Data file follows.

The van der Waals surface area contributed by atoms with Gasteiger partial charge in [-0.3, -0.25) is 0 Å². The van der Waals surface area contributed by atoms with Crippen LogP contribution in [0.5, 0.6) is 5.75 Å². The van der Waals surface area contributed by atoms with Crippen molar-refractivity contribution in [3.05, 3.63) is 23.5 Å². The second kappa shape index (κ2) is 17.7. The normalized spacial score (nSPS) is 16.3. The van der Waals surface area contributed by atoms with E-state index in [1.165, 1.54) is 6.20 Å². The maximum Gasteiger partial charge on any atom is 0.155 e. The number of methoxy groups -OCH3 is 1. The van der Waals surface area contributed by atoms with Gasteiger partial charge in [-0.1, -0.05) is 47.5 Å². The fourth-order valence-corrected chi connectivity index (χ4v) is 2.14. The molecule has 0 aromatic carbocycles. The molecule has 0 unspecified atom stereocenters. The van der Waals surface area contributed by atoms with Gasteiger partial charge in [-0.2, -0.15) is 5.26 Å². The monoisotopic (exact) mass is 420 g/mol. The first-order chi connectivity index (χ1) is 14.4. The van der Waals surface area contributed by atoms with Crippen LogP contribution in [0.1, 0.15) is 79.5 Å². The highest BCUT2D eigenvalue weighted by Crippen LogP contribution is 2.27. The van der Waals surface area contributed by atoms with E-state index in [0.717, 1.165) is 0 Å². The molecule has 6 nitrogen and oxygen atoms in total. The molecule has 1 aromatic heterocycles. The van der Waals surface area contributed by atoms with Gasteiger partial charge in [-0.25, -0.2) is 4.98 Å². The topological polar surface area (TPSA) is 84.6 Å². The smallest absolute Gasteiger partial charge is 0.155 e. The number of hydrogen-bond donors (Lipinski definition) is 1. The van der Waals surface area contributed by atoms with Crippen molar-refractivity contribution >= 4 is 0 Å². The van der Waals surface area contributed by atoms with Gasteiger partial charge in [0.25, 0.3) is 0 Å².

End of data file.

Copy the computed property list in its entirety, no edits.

The van der Waals surface area contributed by atoms with Gasteiger partial charge in [-0.3, -0.25) is 0 Å². The van der Waals surface area contributed by atoms with Crippen LogP contribution in [0.5, 0.6) is 5.75 Å². The van der Waals surface area contributed by atoms with Crippen molar-refractivity contribution in [3.05, 3.63) is 23.5 Å². The second kappa shape index (κ2) is 17.7. The normalized spacial score (nSPS) is 16.3. The van der Waals surface area contributed by atoms with E-state index in [1.165, 1.54) is 6.20 Å². The maximum Gasteiger partial charge on any atom is 0.155 e. The number of methoxy groups -OCH3 is 1. The van der Waals surface area contributed by atoms with Gasteiger partial charge in [-0.1, -0.05) is 47.5 Å². The fourth-order valence-corrected chi connectivity index (χ4v) is 2.14. The molecule has 0 aromatic carbocycles. The molecule has 0 unspecified atom stereocenters. The van der Waals surface area contributed by atoms with Gasteiger partial charge in [-0.2, -0.15) is 5.26 Å². The monoisotopic (exact) mass is 420 g/mol. The first-order chi connectivity index (χ1) is 14.4. The van der Waals surface area contributed by atoms with Crippen LogP contribution in [0.1, 0.15) is 79.5 Å². The highest BCUT2D eigenvalue weighted by Crippen LogP contribution is 2.27. The van der Waals surface area contributed by atoms with E-state index in [0.717, 1.165) is 0 Å². The molecule has 6 nitrogen and oxygen atoms in total. The molecule has 1 aromatic heterocycles. The van der Waals surface area contributed by atoms with Gasteiger partial charge in [-0.25, -0.2) is 4.98 Å². The topological polar surface area (TPSA) is 84.6 Å². The smallest absolute Gasteiger partial charge is 0.155 e. The number of hydrogen-bond donors (Lipinski definition) is 1. The van der Waals surface area contributed by atoms with Crippen molar-refractivity contribution >= 4 is 0 Å². The van der Waals surface area contributed by atoms with Gasteiger partial charge in [0.25, 0.3) is 0 Å².